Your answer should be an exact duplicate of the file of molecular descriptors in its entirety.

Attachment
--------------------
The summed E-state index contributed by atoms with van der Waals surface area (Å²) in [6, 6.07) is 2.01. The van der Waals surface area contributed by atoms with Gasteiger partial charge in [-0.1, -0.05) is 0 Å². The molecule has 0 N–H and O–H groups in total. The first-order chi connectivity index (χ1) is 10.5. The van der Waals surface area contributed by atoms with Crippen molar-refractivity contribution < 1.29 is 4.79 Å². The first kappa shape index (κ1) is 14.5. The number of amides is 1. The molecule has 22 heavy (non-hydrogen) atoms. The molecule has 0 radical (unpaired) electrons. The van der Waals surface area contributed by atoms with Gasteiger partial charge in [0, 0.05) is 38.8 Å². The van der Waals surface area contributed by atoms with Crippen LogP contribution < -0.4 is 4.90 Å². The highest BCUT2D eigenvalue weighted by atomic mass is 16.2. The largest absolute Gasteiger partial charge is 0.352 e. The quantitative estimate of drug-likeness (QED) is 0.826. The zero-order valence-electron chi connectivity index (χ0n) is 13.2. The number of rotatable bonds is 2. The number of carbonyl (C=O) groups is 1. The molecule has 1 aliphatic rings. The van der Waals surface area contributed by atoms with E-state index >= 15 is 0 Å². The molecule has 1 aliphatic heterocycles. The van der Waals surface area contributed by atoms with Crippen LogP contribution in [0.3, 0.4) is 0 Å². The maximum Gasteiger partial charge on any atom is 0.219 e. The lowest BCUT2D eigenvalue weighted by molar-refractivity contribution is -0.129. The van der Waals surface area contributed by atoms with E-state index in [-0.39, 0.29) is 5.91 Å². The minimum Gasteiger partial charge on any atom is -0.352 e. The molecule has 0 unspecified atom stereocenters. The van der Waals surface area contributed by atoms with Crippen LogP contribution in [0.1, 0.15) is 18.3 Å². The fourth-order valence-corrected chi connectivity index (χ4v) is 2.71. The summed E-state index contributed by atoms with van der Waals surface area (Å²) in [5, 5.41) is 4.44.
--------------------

The summed E-state index contributed by atoms with van der Waals surface area (Å²) in [6, 6.07) is 2.01. The van der Waals surface area contributed by atoms with Gasteiger partial charge in [-0.1, -0.05) is 0 Å². The molecule has 0 N–H and O–H groups in total. The first-order chi connectivity index (χ1) is 10.5. The van der Waals surface area contributed by atoms with Crippen molar-refractivity contribution < 1.29 is 4.79 Å². The first kappa shape index (κ1) is 14.5. The number of amides is 1. The molecule has 22 heavy (non-hydrogen) atoms. The molecule has 0 radical (unpaired) electrons. The van der Waals surface area contributed by atoms with Gasteiger partial charge in [0, 0.05) is 38.8 Å². The van der Waals surface area contributed by atoms with Crippen LogP contribution < -0.4 is 4.90 Å². The highest BCUT2D eigenvalue weighted by atomic mass is 16.2. The largest absolute Gasteiger partial charge is 0.352 e. The quantitative estimate of drug-likeness (QED) is 0.826. The zero-order valence-electron chi connectivity index (χ0n) is 13.2. The number of rotatable bonds is 2. The number of carbonyl (C=O) groups is 1. The molecule has 1 aliphatic rings. The van der Waals surface area contributed by atoms with E-state index >= 15 is 0 Å². The molecule has 1 aliphatic heterocycles. The van der Waals surface area contributed by atoms with Crippen LogP contribution in [0.3, 0.4) is 0 Å². The maximum Gasteiger partial charge on any atom is 0.219 e. The lowest BCUT2D eigenvalue weighted by molar-refractivity contribution is -0.129. The van der Waals surface area contributed by atoms with E-state index in [-0.39, 0.29) is 5.91 Å². The minimum Gasteiger partial charge on any atom is -0.352 e. The molecule has 0 unspecified atom stereocenters. The van der Waals surface area contributed by atoms with Crippen LogP contribution in [0.1, 0.15) is 18.3 Å². The fourth-order valence-corrected chi connectivity index (χ4v) is 2.71. The summed E-state index contributed by atoms with van der Waals surface area (Å²) in [5, 5.41) is 4.44.